Worm symbol is breathtaking in beauty for expressing complex truths of Jesus’ mission on the earth in a comprehensive, yet subtle manner.
Do you remember Jesus’ words on the cross?
”My God, my God, why hast thou forsaken me? why art thou so far from helping me, and from the words of my roaring?” Ps 22:1
I used to think that those words were only a cry of anguish because of the physical torment that Jesus endured on the cross. But I discovered that it was far more than that. Jesus was quoting Psalm 22, familiar to his Jewish listeners, who were the horrified witnesses of his last moments on the earth. David, the beloved psalmist of Israel, penned Psalm 22 hundreds of years before Jesus quoted it. In his pain, Jesus only spoke the first verse, confident that His hearers knew the rest. He was reminding those despairing that they were witnesses to a phenomenal victory, rather than a defeat!
The psalm outlined in excruciating detail Jesus’ physical agony as he hung on the cross in our place for our sin. Then there was an unusual declaration using a strange word and a reference to a worm.
"But I am a worm, and no man; a reproach of men, and despised of the people." Ps 22:6
To a casual reader it would appear that the 'worm' was an apt symbol, descriptive of his contemptible status, battered and bruised on the cross, enduring the brutal punishment doled out to enemies of Rome. But there is more!
The Hebrew word for worm is 'towlah' a very specific word for a very specific worm. Another more common Hebrew word 'rimmah' could have been used, but it was not. Instead, 'towlah' was used, because this powerful symbol explains the miracle of the cross in an exquisitely simple manner. So outstanding is this symbol that it fills me with awe in the precision of its usage. 'Towlah' is a scarlet worm, the female 'coccus ilicis'.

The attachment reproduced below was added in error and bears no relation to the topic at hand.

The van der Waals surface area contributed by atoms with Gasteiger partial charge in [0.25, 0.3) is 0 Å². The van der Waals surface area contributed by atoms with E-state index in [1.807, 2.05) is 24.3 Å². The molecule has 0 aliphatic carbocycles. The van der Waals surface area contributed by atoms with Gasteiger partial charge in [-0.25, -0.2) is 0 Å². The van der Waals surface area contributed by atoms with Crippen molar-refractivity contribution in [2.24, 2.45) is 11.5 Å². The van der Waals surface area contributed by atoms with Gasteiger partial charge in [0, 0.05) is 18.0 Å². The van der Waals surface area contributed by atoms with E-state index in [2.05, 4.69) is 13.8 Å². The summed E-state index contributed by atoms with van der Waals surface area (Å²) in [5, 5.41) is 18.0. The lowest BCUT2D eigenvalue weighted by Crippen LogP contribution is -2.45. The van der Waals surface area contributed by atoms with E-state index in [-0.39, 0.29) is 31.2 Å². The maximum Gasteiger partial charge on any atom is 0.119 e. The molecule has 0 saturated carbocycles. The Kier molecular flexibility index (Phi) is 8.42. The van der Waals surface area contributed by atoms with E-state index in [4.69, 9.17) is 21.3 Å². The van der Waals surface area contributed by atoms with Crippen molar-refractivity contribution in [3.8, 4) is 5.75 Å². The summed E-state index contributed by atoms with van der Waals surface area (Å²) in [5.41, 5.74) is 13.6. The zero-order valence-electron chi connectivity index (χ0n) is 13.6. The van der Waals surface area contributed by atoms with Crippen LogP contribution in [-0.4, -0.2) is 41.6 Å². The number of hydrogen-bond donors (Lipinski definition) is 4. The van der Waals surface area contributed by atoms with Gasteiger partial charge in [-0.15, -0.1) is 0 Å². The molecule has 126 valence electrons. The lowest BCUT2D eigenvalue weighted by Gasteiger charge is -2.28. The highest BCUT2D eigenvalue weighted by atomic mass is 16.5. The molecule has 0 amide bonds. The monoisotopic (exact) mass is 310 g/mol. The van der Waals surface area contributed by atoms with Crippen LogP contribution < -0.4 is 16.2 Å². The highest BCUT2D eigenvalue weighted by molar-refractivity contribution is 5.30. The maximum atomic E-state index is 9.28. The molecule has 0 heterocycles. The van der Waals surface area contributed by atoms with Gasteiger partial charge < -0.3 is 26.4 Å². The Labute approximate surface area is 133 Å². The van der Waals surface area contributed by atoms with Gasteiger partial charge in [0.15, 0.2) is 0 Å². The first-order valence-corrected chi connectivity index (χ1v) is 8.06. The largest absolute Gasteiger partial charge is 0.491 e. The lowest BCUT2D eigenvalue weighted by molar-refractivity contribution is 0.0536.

Remember crimson was the color of sin, of the shed blood that paid for our redemption? The female scarlet worm preparing to bear offspring affixes her self in a permanent embrace to the wood of a tree. So firm is her union with the wood that to remove her would result in breaking the firm crimson shell of her body, thereby killing her. Her young are hatched beneath her protective covering where they feed on her living body until they are mature enough to survive. As the scarlet worm dies, she oozes a crimson dye that not only stains the wood beneath her, but also marks her young. They bear that scarlet stain for there rest of their lives! If that were not remarkable, consider this.
Three days after she dies, the carcass of the scarlet worm becomes white and waxen and falls off the wood like a snowflake!
Let me connect the dots for you as it applies to us, and all who trust in the death and resurrection of Jesus. Our dear Savior covered us with His body, died to bring us life and marked us with His precious blood! We grow by feeding on His body, broken for us – “This is my body…” remember?
I am His offspring, marked forever with the crimson stain of His victory. May I bear the stain of His sacrifice in a manner worthy of Him!
What thrills me even more is that even though my sins were as scarlet, they are now as white as snow! Not because of anything that I did, but rather because of all that He did, by giving His very life for me! Isaiah quoted those words over 750 years before Jesus carried them out!
“Come now, and let us reason together, saith the LORD: though your sins be as scarlet, they shall be as white as snow; though they be red like crimson, they shall be as wool.” Isaiah 1:18
This is truly one of the most spectacular symbols of the mystery of the cross that I’ve ever encountered in the Bible! In ancient times the crushed scarlet worm had medicinal value for healing ailments of the heart! The world is full of lost people, longing for the wholeness that only the life giving presence of Jesus in their hearts can bring. Oh, that they would turn to Him to enjoy life as it was meant to be lived!